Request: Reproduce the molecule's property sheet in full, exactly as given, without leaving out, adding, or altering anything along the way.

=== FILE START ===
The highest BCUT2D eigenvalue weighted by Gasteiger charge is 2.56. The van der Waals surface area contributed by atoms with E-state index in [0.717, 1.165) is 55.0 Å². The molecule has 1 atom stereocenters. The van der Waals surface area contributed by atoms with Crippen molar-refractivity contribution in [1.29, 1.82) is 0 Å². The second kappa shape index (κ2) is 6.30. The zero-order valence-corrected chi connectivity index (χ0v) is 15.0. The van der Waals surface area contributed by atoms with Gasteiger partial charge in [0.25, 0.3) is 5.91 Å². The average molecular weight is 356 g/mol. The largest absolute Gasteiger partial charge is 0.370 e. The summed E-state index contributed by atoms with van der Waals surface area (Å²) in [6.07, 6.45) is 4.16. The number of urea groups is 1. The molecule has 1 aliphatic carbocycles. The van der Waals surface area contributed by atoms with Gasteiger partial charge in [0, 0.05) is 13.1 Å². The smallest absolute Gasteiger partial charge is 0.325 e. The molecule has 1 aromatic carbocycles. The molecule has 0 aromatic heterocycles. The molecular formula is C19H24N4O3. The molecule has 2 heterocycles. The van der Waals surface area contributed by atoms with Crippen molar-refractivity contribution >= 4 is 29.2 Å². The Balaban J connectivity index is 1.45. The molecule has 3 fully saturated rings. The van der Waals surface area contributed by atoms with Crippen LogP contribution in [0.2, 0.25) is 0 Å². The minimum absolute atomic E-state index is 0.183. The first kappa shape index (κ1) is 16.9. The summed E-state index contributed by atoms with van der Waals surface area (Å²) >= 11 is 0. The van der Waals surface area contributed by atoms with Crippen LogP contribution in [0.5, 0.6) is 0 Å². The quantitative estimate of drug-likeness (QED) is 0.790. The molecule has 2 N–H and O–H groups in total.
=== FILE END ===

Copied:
The highest BCUT2D eigenvalue weighted by Gasteiger charge is 2.56. The van der Waals surface area contributed by atoms with E-state index in [0.717, 1.165) is 55.0 Å². The molecule has 1 atom stereocenters. The van der Waals surface area contributed by atoms with Crippen molar-refractivity contribution in [1.29, 1.82) is 0 Å². The second kappa shape index (κ2) is 6.30. The zero-order valence-corrected chi connectivity index (χ0v) is 15.0. The van der Waals surface area contributed by atoms with Gasteiger partial charge in [0.25, 0.3) is 5.91 Å². The average molecular weight is 356 g/mol. The largest absolute Gasteiger partial charge is 0.370 e. The summed E-state index contributed by atoms with van der Waals surface area (Å²) in [6.07, 6.45) is 4.16. The number of urea groups is 1. The molecule has 1 aliphatic carbocycles. The van der Waals surface area contributed by atoms with Gasteiger partial charge in [0, 0.05) is 13.1 Å². The smallest absolute Gasteiger partial charge is 0.325 e. The molecule has 1 aromatic carbocycles. The molecule has 0 aromatic heterocycles. The molecular formula is C19H24N4O3. The molecule has 2 heterocycles. The van der Waals surface area contributed by atoms with Crippen molar-refractivity contribution >= 4 is 29.2 Å². The Balaban J connectivity index is 1.45. The molecule has 3 fully saturated rings. The van der Waals surface area contributed by atoms with Crippen LogP contribution in [0.2, 0.25) is 0 Å². The minimum absolute atomic E-state index is 0.183. The first kappa shape index (κ1) is 16.9. The summed E-state index contributed by atoms with van der Waals surface area (Å²) >= 11 is 0. The van der Waals surface area contributed by atoms with Crippen LogP contribution in [0.5, 0.6) is 0 Å². The quantitative estimate of drug-likeness (QED) is 0.790. The molecule has 2 N–H and O–H groups in total.